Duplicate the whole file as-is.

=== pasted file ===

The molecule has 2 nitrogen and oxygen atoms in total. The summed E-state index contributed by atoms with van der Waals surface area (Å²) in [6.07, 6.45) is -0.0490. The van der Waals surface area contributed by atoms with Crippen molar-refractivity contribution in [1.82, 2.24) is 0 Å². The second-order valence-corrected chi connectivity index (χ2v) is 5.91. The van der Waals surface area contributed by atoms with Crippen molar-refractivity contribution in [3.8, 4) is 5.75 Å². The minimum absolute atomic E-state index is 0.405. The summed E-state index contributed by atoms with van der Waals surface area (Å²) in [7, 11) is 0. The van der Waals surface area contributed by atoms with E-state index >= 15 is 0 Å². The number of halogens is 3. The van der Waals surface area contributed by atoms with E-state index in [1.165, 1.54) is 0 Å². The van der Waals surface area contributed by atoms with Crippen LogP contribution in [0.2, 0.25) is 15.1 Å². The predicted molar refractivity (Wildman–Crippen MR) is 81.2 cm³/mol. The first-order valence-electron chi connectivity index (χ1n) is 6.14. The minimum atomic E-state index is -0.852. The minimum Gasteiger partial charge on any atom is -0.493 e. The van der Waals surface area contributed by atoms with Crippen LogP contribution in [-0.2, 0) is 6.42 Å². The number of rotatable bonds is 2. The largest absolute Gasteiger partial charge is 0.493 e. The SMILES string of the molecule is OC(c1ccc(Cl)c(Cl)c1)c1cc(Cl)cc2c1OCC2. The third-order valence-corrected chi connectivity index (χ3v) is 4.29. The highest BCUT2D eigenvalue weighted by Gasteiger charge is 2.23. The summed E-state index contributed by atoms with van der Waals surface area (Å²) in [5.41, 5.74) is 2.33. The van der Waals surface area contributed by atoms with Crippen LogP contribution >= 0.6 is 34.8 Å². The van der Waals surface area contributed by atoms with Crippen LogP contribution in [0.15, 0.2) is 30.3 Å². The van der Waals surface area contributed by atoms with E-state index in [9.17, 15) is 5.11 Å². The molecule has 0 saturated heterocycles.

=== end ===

The molecule has 2 nitrogen and oxygen atoms in total. The summed E-state index contributed by atoms with van der Waals surface area (Å²) in [6.07, 6.45) is -0.0490. The van der Waals surface area contributed by atoms with Crippen molar-refractivity contribution in [1.82, 2.24) is 0 Å². The second-order valence-corrected chi connectivity index (χ2v) is 5.91. The van der Waals surface area contributed by atoms with Crippen molar-refractivity contribution in [3.8, 4) is 5.75 Å². The minimum absolute atomic E-state index is 0.405. The summed E-state index contributed by atoms with van der Waals surface area (Å²) in [7, 11) is 0. The van der Waals surface area contributed by atoms with E-state index >= 15 is 0 Å². The number of halogens is 3. The van der Waals surface area contributed by atoms with E-state index in [1.165, 1.54) is 0 Å². The van der Waals surface area contributed by atoms with Crippen LogP contribution in [0.2, 0.25) is 15.1 Å². The predicted molar refractivity (Wildman–Crippen MR) is 81.2 cm³/mol. The first-order valence-electron chi connectivity index (χ1n) is 6.14. The minimum atomic E-state index is -0.852. The minimum Gasteiger partial charge on any atom is -0.493 e. The van der Waals surface area contributed by atoms with Crippen LogP contribution in [-0.2, 0) is 6.42 Å². The number of rotatable bonds is 2. The largest absolute Gasteiger partial charge is 0.493 e. The SMILES string of the molecule is OC(c1ccc(Cl)c(Cl)c1)c1cc(Cl)cc2c1OCC2. The third-order valence-corrected chi connectivity index (χ3v) is 4.29. The highest BCUT2D eigenvalue weighted by Gasteiger charge is 2.23. The summed E-state index contributed by atoms with van der Waals surface area (Å²) in [5.41, 5.74) is 2.33. The van der Waals surface area contributed by atoms with Crippen LogP contribution >= 0.6 is 34.8 Å². The van der Waals surface area contributed by atoms with Crippen LogP contribution in [0.15, 0.2) is 30.3 Å². The van der Waals surface area contributed by atoms with E-state index in [9.17, 15) is 5.11 Å². The molecule has 0 saturated heterocycles.